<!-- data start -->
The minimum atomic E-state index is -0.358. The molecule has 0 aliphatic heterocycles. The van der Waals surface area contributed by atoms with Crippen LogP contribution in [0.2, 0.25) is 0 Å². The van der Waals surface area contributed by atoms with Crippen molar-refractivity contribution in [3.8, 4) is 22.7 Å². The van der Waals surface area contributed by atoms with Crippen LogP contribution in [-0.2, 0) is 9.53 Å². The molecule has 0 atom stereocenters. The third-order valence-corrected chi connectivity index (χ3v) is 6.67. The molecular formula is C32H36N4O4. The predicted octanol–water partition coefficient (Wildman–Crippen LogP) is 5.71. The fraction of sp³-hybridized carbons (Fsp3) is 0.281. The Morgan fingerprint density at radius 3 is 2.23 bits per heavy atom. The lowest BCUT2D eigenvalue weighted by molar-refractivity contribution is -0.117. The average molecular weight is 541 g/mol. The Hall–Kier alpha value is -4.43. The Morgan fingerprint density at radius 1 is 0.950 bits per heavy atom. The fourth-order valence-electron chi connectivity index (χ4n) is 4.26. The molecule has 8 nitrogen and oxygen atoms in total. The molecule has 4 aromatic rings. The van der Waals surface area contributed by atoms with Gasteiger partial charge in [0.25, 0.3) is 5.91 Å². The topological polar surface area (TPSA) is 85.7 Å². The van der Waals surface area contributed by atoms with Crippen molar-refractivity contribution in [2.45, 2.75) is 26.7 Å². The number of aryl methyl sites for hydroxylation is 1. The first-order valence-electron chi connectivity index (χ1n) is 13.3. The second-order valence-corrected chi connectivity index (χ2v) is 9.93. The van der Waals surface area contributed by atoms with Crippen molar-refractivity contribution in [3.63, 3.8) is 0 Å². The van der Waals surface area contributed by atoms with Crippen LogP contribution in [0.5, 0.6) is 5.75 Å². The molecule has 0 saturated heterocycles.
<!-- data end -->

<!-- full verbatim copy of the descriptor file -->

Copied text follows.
The minimum atomic E-state index is -0.358. The molecule has 0 aliphatic heterocycles. The van der Waals surface area contributed by atoms with Crippen LogP contribution in [0.2, 0.25) is 0 Å². The van der Waals surface area contributed by atoms with Crippen molar-refractivity contribution in [3.8, 4) is 22.7 Å². The van der Waals surface area contributed by atoms with Crippen LogP contribution in [-0.2, 0) is 9.53 Å². The molecule has 0 atom stereocenters. The third-order valence-corrected chi connectivity index (χ3v) is 6.67. The molecular formula is C32H36N4O4. The predicted octanol–water partition coefficient (Wildman–Crippen LogP) is 5.71. The fraction of sp³-hybridized carbons (Fsp3) is 0.281. The Morgan fingerprint density at radius 3 is 2.23 bits per heavy atom. The lowest BCUT2D eigenvalue weighted by molar-refractivity contribution is -0.117. The average molecular weight is 541 g/mol. The Hall–Kier alpha value is -4.43. The Morgan fingerprint density at radius 1 is 0.950 bits per heavy atom. The fourth-order valence-electron chi connectivity index (χ4n) is 4.26. The molecule has 8 nitrogen and oxygen atoms in total. The molecule has 4 aromatic rings. The van der Waals surface area contributed by atoms with Gasteiger partial charge in [0.25, 0.3) is 5.91 Å². The topological polar surface area (TPSA) is 85.7 Å². The van der Waals surface area contributed by atoms with Crippen molar-refractivity contribution in [2.45, 2.75) is 26.7 Å². The number of aryl methyl sites for hydroxylation is 1. The first-order valence-electron chi connectivity index (χ1n) is 13.3. The second-order valence-corrected chi connectivity index (χ2v) is 9.93. The van der Waals surface area contributed by atoms with Crippen molar-refractivity contribution in [3.63, 3.8) is 0 Å². The van der Waals surface area contributed by atoms with Crippen LogP contribution in [0.5, 0.6) is 5.75 Å². The molecule has 0 saturated heterocycles.